written by reader Robinhood?

By reneeweaver, January 30, 2021

In a recent article, Travis mentioned Robinhood taking measures to ensure it doesn’t become insolvent. I wanted to find out more about the risks of that ever happening, and what that would mean if it did.

My husband and I are in our mid to late 50’s, each has a retirement plan with work, and currently contribute monthly to Wealthfront. But we started all of that rather late in life. I researched a couple years ago when I saw Biotech looked like it was going to come out with a new Alzheimer’s drug treatment. I ended up choosing Robinhood and bought two shares. Over time, I’ve picked up various other stocks, sold some, and have managed to make $3,600 net over that time. (I made some with Ameritrade too). But I currently have approx $6,000 in Robinhood, and it never once occurred to me that the whole company could fold. I assumed Robinhood made money with its premium options, but I’ve always been surprised I’ve never had to pay anything to trade with their system. So to me it seemed irrelevant to their company whether individual investors lost money.

I know this betrays being hugely uninformed about how all this works. I’ve been reading and learning a lot over the last few years as time allows.

This is a discussion topic or guest posting submitted by a Stock Gumshoe reader. The content has not been edited or reviewed by Stock Gumshoe, and any opinions expressed are those of the author alone.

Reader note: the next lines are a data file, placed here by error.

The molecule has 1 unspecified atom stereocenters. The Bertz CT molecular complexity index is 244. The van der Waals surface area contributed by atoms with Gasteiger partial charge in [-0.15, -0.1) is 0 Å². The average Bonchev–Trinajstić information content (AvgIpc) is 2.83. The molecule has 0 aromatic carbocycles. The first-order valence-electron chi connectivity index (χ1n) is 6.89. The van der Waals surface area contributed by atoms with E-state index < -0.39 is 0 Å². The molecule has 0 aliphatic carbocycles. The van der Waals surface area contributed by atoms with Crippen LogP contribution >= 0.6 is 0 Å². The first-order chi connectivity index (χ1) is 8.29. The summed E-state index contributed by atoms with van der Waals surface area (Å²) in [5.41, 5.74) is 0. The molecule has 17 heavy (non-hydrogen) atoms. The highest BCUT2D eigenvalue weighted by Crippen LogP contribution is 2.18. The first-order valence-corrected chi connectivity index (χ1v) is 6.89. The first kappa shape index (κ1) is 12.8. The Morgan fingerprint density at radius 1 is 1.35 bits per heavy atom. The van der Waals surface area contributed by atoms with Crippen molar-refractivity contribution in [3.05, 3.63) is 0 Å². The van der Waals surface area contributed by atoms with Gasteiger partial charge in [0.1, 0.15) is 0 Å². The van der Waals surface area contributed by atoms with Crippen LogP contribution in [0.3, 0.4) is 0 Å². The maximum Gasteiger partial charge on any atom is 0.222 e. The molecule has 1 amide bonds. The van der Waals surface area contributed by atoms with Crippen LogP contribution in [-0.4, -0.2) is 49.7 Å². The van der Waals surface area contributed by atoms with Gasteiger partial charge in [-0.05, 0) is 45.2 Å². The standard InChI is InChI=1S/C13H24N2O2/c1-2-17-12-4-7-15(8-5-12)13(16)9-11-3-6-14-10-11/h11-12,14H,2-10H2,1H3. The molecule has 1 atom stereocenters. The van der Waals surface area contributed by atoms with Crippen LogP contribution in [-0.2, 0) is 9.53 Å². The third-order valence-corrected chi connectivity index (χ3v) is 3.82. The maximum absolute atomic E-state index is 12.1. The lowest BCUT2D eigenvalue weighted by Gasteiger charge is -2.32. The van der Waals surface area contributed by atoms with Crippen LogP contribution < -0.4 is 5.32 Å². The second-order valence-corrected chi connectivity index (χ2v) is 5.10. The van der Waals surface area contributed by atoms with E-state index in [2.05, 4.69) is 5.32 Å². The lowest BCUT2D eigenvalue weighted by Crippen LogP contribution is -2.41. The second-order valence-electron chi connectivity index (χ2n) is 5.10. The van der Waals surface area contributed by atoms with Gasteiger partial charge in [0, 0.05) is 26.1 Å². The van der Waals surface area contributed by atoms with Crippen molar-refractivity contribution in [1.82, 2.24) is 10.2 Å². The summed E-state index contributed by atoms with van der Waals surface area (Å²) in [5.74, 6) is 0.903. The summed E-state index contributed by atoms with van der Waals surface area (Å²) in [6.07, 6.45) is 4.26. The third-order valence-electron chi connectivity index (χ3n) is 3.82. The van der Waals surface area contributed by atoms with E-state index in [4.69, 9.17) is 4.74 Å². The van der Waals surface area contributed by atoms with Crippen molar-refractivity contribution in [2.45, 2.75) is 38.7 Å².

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Travis Johnson, Stock Gumshoe
February 5, 2021 9:49 am

Brokerage accounts are protected by the SIPC, which is very like the FDIC and insures investor accounts for up to $250,000 in the event of a failure at a brokerage firm (details at https://www.sipc.org/). I would not personally be worried about losing my shares if I had some money in Robinhood (I haven’t used them lately, but have experimented with them in the past), but there are lots of low-cost brokers who would be happy to take your account if you want to move it.

I expect Robinhood is doing fine, they make money both with premium services like margin accounts and by selling their order flow to market makers — it’s possible that they could fail if there’s something like a bank run, if the current incendiary environment among Reddit traders causes them to lose their brand power and everyone moves their accounts to another broker (which is pretty easy to do), but in that case I would expect the shares that Robinhood traders own to just be tied up for a little while while the SIPC sorts out the guarantees… and given the willingness of Robinhood’s private investors to step in with major equity investments to buttress them in the past couple weeks, I think that’s an extremely unlikely scenario.

I love the no-commissions trading offerings, and I think every broker should offer that to investors just starting out with a small account, and many of them are starting to do that thanks to the pressure from Robinhood and the other free trading apps. Not so crazy about the degree to which Robinhood makes it feel like a video game to invest real money, but to some degree that’s probably worthwhile too if it gets new people interested in investing.

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